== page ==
(From the January 2022 Edition of eFORUM)
By eFORUM Staff
eFORUM: Why do couples struggle with talking about money?
WH: People enter marriage without fully understanding their financial position, or their attitudes about money, let alone those of their intended partner. For couples, this void makes sound financial management difficult, even unlikely.
For each of us, money is laden with meaning. Our attitudes, beliefs, and values have been shaped over many years. These influences are very real, but operate below the surface and therefore often go unrecognized.
eFORUM: Do couples like meeting with an advisor together?
WH: My sense is most advisors strongly prefer to meet with the couple. This opportunity gives the advisor a much better read on the relationship dynamics and the financial literacy of the couple as a team and therefore makes the advisor inherently more effective.
However, I know of a number of instances where the couple chooses otherwise and one person works directly with the advisor.
eFORUM: In your own experience with clients, do you think a spendthrift and penny pincher can truly work together on financial issues?
WH: Maybe. Slowly. And patiently. I have yet to meet a committed couple with such extremely divergent attitudes and values around money. I suspect the extreme difference in attitudes and values about money are present in other areas of life, which makes becoming a committed couple unlikely.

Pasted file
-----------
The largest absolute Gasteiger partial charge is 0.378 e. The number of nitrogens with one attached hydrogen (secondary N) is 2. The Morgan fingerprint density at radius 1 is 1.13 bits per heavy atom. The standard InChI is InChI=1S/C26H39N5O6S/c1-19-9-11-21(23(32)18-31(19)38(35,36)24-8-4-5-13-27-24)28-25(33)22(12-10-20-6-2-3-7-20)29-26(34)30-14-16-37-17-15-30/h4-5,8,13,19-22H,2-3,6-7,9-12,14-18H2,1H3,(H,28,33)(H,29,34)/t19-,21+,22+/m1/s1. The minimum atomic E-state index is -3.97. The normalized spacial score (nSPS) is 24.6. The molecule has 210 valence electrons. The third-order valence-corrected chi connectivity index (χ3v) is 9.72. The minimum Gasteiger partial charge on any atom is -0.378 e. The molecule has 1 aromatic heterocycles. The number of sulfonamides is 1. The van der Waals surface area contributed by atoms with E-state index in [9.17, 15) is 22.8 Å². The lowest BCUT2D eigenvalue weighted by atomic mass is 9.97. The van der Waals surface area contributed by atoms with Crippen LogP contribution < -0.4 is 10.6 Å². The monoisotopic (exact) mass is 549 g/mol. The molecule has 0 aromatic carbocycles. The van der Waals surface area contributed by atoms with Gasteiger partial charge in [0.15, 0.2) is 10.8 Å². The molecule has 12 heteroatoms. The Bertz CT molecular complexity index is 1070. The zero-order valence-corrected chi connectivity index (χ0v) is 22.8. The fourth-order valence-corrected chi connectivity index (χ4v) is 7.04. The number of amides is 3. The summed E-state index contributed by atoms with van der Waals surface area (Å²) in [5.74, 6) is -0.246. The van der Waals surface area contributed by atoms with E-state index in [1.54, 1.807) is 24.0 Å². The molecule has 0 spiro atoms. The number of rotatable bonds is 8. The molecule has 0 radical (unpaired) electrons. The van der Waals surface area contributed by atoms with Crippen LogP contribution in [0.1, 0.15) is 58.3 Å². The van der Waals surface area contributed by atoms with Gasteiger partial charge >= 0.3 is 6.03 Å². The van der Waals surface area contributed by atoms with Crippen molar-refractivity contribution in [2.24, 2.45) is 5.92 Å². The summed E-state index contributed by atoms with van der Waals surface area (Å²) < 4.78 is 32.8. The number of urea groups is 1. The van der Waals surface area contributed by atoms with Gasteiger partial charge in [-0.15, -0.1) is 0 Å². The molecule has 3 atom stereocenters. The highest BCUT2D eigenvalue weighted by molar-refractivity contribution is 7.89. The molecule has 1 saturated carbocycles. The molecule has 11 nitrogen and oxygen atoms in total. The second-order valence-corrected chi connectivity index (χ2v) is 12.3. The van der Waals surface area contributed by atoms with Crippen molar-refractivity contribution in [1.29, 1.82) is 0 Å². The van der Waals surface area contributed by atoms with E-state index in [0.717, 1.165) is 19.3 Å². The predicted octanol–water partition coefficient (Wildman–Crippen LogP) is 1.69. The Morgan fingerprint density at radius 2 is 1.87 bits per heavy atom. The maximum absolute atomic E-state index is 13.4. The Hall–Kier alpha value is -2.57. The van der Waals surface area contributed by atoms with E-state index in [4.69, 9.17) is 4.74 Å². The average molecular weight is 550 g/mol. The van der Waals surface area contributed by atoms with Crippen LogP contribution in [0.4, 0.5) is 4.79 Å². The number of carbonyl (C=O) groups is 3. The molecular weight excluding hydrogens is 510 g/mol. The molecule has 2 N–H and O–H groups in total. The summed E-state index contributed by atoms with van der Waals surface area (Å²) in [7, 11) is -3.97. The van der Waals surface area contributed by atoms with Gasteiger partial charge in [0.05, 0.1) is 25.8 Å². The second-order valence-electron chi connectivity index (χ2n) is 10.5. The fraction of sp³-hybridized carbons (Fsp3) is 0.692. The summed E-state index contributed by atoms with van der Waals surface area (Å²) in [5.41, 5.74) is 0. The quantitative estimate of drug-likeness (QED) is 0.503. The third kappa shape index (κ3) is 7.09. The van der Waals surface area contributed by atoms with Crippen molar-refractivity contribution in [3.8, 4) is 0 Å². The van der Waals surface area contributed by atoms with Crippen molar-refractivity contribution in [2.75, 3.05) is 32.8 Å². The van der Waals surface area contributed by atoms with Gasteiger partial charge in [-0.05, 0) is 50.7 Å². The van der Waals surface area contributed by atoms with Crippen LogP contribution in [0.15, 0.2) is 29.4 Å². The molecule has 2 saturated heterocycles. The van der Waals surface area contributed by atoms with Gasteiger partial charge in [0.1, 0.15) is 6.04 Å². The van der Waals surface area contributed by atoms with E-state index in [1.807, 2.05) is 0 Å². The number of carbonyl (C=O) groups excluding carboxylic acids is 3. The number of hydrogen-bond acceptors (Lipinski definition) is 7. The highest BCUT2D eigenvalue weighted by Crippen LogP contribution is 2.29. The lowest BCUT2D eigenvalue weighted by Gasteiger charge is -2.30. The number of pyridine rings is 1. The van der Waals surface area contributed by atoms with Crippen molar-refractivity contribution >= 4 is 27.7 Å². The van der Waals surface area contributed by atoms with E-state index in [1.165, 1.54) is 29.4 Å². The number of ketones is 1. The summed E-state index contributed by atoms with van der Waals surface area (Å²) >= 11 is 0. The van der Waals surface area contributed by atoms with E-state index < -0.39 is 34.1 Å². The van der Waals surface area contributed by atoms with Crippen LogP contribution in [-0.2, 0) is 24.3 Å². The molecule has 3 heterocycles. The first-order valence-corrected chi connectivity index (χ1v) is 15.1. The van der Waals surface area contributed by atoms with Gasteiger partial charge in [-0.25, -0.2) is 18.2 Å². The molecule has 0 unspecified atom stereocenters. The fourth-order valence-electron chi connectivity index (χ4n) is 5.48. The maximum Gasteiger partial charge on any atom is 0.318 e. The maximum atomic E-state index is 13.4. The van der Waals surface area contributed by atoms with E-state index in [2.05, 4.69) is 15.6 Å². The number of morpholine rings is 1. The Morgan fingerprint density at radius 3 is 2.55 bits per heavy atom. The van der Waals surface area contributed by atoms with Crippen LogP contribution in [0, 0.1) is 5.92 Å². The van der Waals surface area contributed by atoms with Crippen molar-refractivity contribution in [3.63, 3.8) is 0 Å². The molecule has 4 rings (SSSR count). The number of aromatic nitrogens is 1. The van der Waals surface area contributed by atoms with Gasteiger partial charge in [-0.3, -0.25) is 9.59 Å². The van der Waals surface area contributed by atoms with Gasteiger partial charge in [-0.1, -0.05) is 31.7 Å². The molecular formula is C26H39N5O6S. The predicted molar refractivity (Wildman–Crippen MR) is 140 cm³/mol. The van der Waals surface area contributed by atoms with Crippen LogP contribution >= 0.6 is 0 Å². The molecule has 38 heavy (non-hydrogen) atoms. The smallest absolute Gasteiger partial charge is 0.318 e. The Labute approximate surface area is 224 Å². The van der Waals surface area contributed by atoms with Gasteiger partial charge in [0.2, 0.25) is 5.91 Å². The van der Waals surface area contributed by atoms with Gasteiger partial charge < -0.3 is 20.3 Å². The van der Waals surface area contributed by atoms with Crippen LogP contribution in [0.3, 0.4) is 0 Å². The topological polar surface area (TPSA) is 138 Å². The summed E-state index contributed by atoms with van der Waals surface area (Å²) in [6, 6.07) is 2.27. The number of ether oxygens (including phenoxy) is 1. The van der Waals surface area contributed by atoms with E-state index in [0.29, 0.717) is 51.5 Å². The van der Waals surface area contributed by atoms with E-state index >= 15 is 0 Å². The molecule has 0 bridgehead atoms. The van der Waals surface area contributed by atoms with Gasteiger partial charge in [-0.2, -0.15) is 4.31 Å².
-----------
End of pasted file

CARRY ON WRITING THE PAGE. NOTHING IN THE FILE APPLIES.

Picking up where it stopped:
eFORUM: Real estate is now unaffordable for many couples without financial assistance from their parents. How does that affect a couple’s financial plan and expectations should the couple split up?
WH: A fulsome constructive conversation about expectations between not just the couple but the couple and the parents is important. Now the attitudes and values of four or even six people will shape the conversation. Once these are understood they need to be documented by a lawyer.
eFORUM: During the pandemic, more people saved money in record amounts since there wasn’t much to do. Did this create better understanding among couples about the importance of saving?
WH: I hope so. It’s too soon to know yet. But what is clear is Canadians have been paying down non-mortgage debt, which is often a point of friction. People are more aware of where the money is going and not going.
eFORUM: What are the top three issues couples fight about when it comes to money and other financial issues?
WH: Acknowledging the risks inherent in generalizing from my own professional experience, the first two would be a major purchase one partner “needs” and the other see as an untimely and expensive indulgence, and discretionary lifestyle expenditures.
The third is about process: how to talk about money. This is why my book includes a section called “Now It’s Your Turn.” It offers tools for surfacing differences in attitudes and values and building constructive ways to talk about money.
eFORUM: How do advisors handle the issue of “secret” accounts with some couples?
WH: If a partner has secrets I would want to understand why. They might have a secret account because the other has a gambling problem or one partner may have secret debt arising from past substance abuse. Second, I would ask the partner with secrets to consider two things: Would additional professional resources be helpful/appropriate? And is there a pathway to openness?
Ultimately, the question becomes whether an advisor is able to well serve a couple, where one partner requires the advisor to acquiesce in or facilitate their misleading of the other partner.